eReaders and digital books – doomed?

Has anyone seen any good examples of digital comic books? (on eReaders or otherwise) If so, please comment.

I’ve come to think of comic books as my pulpy guilty pleasure. but I can’t stand them in any digital form I’ve seen. Whenever the-inevitable-transition-to-eBooks comes up, i think about comics. I’m sure I’ll enjoy fine literature in an eReader (potentially much easier to look up words, or references, influences, other people’s insights, etc.). But I think this is because some part of me treats reading “great literature” as a form of work. I can’t deny that eReaders offer many advantages as a tool for exploring great literature.

But then there are the books I read for fun (far more often). which are usually comic books.
(I get them from the library in giant “collected graphic novel” stacks. It is like Christmas)(…maybe a slightly embarrassing Christmas that I’m not comfortable admitting to in public). (currently working through the entire run of Robert Kirkman’s Invincible series. Yum!)

While I remember some fun examples of digital comics from back in the day (from Scott McCloud, basically. and I guess some experiments in changing panels on mouse-over, or pop-out animations, or linking to references)… I’ve never enjoyed any digital presentation.

I dig that Darkhorse is trying to get into it. Their exclusive My Space experiments (of old) were about as close as I’ve ever come to giving a shit about digital comics as their own ‘thing.’ Although I ended up buying printed collections of them. And I have the Marvel comic book ereader on my Ipad (along with comiXology and IDW publishing and ClickWheel). But I never really use them. I tell myself that someday if the publishers will just offer a rhapsody style subscription to their backlog, I’ll pay (for the ease of access. No idea how many I’d really read). But I’m just deeply not exited about digital comics. I equate them with web comics, which just work best: free. … wondering why … Don’t want to get distracted by the value argument though. My point is that I don’t think digital books work, deep down.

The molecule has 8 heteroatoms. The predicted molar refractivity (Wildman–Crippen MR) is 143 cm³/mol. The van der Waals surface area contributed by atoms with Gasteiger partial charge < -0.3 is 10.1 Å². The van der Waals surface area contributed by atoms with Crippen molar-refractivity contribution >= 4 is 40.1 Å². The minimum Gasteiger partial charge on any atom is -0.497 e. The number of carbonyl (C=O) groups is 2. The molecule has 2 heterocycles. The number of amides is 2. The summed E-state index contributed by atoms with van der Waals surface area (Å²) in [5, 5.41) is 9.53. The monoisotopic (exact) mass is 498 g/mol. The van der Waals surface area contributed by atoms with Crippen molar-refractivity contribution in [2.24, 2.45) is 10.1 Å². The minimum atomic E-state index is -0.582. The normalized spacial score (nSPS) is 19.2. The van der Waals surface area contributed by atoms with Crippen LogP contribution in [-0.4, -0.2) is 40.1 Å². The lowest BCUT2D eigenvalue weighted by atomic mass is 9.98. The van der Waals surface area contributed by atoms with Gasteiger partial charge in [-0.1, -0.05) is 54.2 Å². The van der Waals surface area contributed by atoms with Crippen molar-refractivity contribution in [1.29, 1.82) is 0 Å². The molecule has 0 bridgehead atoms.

Feel like… my eyeballs just prefer the way paper works. it doesn’t glow or change, and has a sort of unique “infinite, yet locked in place” resolution. I feel like it’s a key difference when you consider the experience of “deep contemplation” (which just seems cosmically tied to literature and paintings, but wasteful on digital devices).

I feel like there’s something about the visual bent of comic books that probably applies to the whole eBook adoption debate. …
On some level, the debate strikes me like saying “eGardening is the new thing. it’s better than real gardening in so many ways.” Maybe. But part of me still just prefers to get my hands dirty. And I think it’s core to human nature.

Maybe tomorrow’s children won’t care about any perceived difference. but. I can’t stop wondering if there’s some inarguable truth here, about fleshy human experiences.

… hope this makes sense. Not sure I communicate very well anymore (have to constantly re-read and edit what I type, to avoid changing my points in mid sentence). (heh. and apologies if I’ve just latched onto simple or old/tired concerns.)

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